Epilepsy drugs during pregnancy could affect infants

A new study shows that children who are exposed to epilepsy drugs in the womb are at increased risk of having impaired fine motor skills. Exposure to the drugs in breast milk, however, does not appear to pose a threat.

 

The data have been collected from Norwegian mothers about their children’s language, behaviour and motor and social skills at the ages of 6 months, 18 months and 36 months and studied. The women also provided information on breast-feeding during the first year for the study, which was published in the journal JAMA Neurology.

 

The study comprised of 223 children who were exposed to one or more epilepsy drugs in the womb.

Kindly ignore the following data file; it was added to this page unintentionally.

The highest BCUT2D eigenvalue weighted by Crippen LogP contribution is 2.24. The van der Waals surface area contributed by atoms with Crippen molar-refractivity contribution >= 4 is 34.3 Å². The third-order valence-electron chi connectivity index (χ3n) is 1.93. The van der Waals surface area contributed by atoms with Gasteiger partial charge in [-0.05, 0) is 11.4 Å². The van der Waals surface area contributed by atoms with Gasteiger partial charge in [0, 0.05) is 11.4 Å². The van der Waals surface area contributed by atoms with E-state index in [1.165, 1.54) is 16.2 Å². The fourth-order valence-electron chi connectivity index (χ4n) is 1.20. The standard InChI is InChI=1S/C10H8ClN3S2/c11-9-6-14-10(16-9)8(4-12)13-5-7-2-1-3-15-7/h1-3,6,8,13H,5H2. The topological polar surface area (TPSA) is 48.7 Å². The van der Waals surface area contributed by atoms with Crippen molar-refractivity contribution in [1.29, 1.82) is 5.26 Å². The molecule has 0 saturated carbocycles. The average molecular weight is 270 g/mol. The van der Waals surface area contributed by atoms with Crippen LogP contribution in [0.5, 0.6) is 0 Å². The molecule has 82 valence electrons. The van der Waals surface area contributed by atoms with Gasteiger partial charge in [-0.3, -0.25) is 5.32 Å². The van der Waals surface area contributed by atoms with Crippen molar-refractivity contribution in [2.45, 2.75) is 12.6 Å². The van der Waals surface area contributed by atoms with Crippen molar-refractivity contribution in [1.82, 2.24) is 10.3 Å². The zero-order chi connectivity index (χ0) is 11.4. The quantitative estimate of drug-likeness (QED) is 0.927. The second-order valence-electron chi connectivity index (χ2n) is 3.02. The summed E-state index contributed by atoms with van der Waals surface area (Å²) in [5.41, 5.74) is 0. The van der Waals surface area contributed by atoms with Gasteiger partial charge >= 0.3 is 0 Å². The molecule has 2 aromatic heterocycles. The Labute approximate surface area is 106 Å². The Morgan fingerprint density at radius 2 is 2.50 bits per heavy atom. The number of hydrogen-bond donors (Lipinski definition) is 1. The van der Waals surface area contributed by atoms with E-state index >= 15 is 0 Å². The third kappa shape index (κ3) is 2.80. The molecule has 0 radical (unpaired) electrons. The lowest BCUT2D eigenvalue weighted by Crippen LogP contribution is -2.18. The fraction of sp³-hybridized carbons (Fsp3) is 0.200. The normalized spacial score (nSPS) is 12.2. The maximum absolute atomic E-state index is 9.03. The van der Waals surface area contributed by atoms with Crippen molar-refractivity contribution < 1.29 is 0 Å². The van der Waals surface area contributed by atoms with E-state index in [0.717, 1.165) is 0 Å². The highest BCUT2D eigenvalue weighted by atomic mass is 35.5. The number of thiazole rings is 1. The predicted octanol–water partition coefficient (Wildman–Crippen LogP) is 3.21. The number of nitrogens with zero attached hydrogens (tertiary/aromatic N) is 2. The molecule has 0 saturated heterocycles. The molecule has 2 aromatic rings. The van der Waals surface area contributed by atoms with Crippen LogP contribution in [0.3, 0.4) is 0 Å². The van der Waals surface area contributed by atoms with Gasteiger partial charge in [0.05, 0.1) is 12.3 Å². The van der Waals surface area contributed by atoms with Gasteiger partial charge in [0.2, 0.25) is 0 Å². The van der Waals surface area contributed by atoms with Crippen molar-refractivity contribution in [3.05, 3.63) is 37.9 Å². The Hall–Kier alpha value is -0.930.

At age 6 months, 11.5 percent of infants whose mothers took epilepsy drugs during pregnancy had impaired fine motor skills (which involve small muscle movements) compared with less than 5 percent of those who were not exposed to epilepsy drugs.

 

Using more than one type of epilepsy drug during pregnancy was associated with impairments in both fine motor and social skills. Exposure to epilepsy drugs in breast milk was not associated with any harmful effects for the age groups included, according to a journal news release.

 

Although the study found that exposure to epilepsy drugs in the womb was associated with a risk for impaired motor skills in infants, it did not prove a cause-and-effect relationship.

 

"Women with epilepsy should be encouraged to breast-feed their children irrespective of antiepileptic medication use," said Dr. Gyri Veiby, of the University of Bergen in Norway, and colleagues.

 

"Pregnant women with epilepsy often ask whether they will be able to breast-feed," he said. "Many have been given conflicting advice when there were scant data to answer the question."

 

Source-JAMA Neurology